Business is to have input into the government’s regulatory reform bill, which will be published at the end of this year.
John Hutton, the minister responsible for pushing the bill through parliament, will hold a wide-ranging consultation with the business community, aimed at cutting corporate red tape and creating a more competitive environment for UK plc.
Labour is unveiling its third-term legislative plans in the Queen’s Speech today, and plans to cut the regulatory burden are expected to be at the heart of its business strategy.
The bill is not expected to be brought before the Commons before January next year, and Hutton will release a consultation paper in the summer to make sure the bill reflects the needs and priorities of the business community.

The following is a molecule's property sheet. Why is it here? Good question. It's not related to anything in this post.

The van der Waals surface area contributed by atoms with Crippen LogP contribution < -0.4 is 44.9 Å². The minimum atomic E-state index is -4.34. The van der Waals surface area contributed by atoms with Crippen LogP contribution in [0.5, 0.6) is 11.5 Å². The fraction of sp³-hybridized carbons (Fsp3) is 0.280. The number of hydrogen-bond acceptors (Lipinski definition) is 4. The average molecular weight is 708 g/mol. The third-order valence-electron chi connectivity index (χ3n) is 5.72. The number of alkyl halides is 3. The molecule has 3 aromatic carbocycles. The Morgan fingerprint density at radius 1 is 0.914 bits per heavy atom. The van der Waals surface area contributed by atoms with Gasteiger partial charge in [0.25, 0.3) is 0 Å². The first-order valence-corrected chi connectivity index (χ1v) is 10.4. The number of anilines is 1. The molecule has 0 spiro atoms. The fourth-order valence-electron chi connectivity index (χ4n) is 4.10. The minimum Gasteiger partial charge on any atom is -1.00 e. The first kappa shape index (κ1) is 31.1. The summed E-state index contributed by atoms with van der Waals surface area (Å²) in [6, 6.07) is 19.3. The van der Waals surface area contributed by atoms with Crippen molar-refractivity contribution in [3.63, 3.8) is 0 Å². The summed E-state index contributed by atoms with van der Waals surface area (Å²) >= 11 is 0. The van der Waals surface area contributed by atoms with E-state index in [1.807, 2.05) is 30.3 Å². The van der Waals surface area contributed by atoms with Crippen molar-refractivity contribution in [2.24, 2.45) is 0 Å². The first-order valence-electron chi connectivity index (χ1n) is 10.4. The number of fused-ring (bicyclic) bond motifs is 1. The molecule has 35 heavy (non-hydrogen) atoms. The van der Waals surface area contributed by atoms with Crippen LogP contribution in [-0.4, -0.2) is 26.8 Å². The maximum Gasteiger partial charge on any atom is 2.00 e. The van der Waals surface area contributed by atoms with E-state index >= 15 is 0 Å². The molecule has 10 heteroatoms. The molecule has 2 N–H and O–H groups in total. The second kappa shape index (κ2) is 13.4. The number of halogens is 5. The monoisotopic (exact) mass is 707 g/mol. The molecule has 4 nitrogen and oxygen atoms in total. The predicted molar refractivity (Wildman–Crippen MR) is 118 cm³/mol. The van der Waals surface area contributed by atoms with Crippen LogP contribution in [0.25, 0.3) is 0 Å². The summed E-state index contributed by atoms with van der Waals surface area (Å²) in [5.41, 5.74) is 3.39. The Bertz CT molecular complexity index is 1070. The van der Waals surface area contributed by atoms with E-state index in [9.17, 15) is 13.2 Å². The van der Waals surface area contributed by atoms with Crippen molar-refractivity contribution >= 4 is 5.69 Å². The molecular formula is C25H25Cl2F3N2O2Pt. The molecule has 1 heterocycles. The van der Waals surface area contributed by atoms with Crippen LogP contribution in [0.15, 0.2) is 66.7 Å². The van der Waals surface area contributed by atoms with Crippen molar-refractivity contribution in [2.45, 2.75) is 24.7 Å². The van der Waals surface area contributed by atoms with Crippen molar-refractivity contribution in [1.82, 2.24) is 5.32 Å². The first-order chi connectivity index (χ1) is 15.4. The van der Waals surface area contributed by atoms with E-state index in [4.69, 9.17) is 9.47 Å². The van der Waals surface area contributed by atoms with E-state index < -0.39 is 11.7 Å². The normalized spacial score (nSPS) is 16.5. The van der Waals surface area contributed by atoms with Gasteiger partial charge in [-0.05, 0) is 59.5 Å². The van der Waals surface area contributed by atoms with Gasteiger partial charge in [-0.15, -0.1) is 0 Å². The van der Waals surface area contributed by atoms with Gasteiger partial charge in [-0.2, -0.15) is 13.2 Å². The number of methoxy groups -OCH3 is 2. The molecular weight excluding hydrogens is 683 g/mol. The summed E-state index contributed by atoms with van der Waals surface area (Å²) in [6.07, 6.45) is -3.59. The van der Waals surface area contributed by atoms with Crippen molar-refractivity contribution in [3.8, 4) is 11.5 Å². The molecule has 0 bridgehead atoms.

This initial legislation has to be passed in order to allow the government to continue to reduce the backlog of outdated regulation. It follow the regulatory reform bill that was passed in 2001.
Each Whitehall department has been set clear targets in order to slash the regulatory burden within its own field of responsibility within five years.
The government also plans to drastically reduce the number of regulatory bodies, from 35 to possibly as few as nine, as a result of the Hampton report published last year.
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Satvir Bungar promoted to managing director in the mergers and acquisitions team
Carolyn Brown appointed as the first head of client legal services practice RSM Legal
UK senior partner Phil Verity has been elected for a second term at Mazars